Given the volume of Safeway's business, and the existence of valid bills lacking the "In God We Trust" motto, the jury could reasonably have found foreseeable that a customer would eventually present Safeway with a legitimate bill lacking the words "In God We Trust." Similarly, it was foreseeable that an innocent customer suspected of counterfeiting would be subjected to a police investigation, and perhaps arrested, and would suffer emotional distress as a result. Therefore, a reasonable jury could have concluded that Safeway should have foreseen it was creating such a risk in instructing its employees to treat a bill lacking the motto as a possible counterfeit.
The jury also could have found that Safeway had the ability to protect customers from this risk of harm with minimum effort. Safeway could have: (1) informed its employees that some valid bills lacked the "In God We Trust" legend; (2) prepared and distributed an accurate list of serial numbers found on counterfeit bills; and (3) instructed its employees to telephone the 24-hour Treasury Department service to check on the validity of suspect bills. The record shows that by calling the Treasury Department service the police were able to verify the legitimacy of Pool's bill within six minutes.
Merchants of Safeway's size presumably handle thousands of purchases by credit card or personal check each day. Safeway undoubtedly has established a means of verifying the validity of such transactions without the aid of repeated police intervention. Safeway does not contend that it is reasonable to summon the police whenever it is uncertain as to the validity of a customer's check or credit card. Presumably the preferred approach in such cases is to refuse to accept the questionable tender. Safeway does not explain why different standards should govern this case.
Each of the foregoing methods would have significantly reduced the risk of harm to Safeway customers and averted the incident in this case. These alternatives were not burdensome and would not have undermined Safeway's anticounterfeit program. Nevertheless, they were not employed.
Accordingly, a reasonable jury could have found, under the evidence presented in this case, that although Safeway should have "foreseen ...
Moreover, "what is required to be foreseeable is the general character of the event or harm ... not its precise nature or manner of occurrence." (Id.
Since the resulting injuries were foreseeable, the acts of the police officers — even if wrongful — do not relieve Safeway of liability for Pool's injuries. (See Hoyem v. Manhattan Beach City Sch. Dist., supra, 22 Cal.3d at p. 521; Blecker v. Wolbart (1985) 167 Cal.App.3d 1195, 1201-1202 [213 Cal.Rptr. 781].)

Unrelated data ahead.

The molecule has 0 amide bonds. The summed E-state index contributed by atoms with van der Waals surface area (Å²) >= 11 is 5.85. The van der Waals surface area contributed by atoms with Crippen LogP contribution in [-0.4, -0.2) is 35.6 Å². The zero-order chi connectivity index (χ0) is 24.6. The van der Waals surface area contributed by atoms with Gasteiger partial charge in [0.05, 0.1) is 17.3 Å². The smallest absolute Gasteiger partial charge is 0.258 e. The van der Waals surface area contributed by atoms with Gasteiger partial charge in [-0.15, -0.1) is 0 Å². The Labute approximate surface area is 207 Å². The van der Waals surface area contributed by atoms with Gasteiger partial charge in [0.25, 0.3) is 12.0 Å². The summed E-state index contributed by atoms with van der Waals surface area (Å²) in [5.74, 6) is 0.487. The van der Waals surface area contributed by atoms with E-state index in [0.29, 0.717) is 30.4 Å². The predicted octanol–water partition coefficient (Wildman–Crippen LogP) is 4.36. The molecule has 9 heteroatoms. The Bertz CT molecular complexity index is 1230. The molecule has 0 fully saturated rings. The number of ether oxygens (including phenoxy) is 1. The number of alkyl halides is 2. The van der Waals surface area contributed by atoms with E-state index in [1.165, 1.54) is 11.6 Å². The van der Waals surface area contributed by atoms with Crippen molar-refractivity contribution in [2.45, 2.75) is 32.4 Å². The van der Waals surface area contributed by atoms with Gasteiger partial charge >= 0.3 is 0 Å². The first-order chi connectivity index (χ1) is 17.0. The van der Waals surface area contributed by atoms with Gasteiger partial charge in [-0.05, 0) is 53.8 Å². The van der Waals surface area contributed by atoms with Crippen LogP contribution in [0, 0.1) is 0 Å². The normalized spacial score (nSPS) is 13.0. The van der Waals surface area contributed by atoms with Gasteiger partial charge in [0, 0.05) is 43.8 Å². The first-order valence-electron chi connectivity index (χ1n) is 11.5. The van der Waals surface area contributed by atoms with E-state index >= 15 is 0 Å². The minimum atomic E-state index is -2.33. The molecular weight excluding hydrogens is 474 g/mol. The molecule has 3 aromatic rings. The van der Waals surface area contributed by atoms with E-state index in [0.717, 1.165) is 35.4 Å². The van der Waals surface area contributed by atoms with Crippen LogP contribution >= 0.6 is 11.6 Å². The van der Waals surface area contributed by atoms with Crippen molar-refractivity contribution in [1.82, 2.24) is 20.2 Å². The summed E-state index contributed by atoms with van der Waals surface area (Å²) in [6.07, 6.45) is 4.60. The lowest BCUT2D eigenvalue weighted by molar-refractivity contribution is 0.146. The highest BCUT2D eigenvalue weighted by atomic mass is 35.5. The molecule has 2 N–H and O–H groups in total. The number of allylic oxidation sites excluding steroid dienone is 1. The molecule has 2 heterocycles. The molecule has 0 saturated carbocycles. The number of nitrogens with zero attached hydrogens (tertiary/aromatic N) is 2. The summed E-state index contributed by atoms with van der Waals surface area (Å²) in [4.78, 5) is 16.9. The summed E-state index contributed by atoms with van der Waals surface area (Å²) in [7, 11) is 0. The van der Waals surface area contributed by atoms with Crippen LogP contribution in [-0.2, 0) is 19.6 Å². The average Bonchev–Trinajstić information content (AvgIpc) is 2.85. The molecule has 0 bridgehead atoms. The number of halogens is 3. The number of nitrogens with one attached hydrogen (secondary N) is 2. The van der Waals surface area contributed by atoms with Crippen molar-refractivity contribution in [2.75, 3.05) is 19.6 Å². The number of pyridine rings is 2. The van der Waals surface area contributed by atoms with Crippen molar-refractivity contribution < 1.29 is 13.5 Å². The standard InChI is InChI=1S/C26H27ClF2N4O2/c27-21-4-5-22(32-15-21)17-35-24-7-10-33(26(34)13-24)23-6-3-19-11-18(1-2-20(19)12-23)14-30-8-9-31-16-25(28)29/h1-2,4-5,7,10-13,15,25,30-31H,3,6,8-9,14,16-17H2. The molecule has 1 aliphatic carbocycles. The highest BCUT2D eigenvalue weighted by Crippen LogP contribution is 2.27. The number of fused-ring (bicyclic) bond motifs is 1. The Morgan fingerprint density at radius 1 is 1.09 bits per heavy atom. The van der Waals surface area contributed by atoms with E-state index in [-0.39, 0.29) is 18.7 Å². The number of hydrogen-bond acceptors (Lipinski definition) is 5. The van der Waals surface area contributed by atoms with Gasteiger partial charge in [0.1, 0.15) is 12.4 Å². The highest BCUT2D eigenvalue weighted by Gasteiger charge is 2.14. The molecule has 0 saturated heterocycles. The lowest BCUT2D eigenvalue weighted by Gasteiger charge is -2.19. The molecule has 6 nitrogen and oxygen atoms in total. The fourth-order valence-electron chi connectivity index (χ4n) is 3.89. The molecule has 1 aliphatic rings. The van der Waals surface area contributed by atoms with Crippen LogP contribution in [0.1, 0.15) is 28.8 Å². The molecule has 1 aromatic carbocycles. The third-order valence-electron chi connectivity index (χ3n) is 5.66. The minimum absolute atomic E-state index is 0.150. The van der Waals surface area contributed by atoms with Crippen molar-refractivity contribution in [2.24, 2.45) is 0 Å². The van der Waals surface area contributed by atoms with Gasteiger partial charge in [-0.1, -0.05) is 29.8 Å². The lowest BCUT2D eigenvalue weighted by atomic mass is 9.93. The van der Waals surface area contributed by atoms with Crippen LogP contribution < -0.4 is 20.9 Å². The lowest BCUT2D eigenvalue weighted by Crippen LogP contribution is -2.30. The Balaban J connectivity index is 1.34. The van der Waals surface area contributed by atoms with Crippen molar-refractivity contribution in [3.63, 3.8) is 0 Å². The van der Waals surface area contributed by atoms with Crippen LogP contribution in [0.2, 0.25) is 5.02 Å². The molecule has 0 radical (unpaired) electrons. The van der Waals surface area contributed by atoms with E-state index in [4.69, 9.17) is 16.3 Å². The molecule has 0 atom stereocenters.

Safeway did not raise this argument below. Nor did it request jury instructions embodying these principles. Its contention, therefore, may not
However, even if this court were to consider the merchant's privilege issue, Pool's recovery here would not be precluded. The plain language of former section 490.5 refers only to "detentions"; it does not grant protection from liability for summoning the police.
Although Safeway requested a general instruction on contributory negligence, it failed to request an instruction on mitigation of damages. (Cf.
However, the court need not reach this issue. Safeway presented no evidence to support its theory that a phone call would have shortened Pool's stay in jail. Therefore, the jury would have had no means of determining whether, and to what extent, a phone call would have reduced Pool's damages. Accordingly, Safeway was not entitled to a mitigation of damages instruction.
"[A] reviewing court must give considerable deference in matters relating to damages to the jury in the first instance and to the trial court secondarily." (Merlo v. Standard Life & Acc. Ins. Co. (1976) 59 Cal.App.3d 5, 17 [130 Cal.Rptr. 414]; see Bertero v. National General Corp. (1974) 13 Cal.3d 43, 64 [118 Cal.Rptr. 184, 529 P.2d 608].) The trial court's ruling is entitled to deference "because having been present at the trial, the trial judge was necessarily more familiar with the evidence." (Ibid.) Here the jury found that Pool's injuries warranted an award of $45,000. The trial court found sufficient evidence to support the award and denied defendant's motion for new trial on this issue.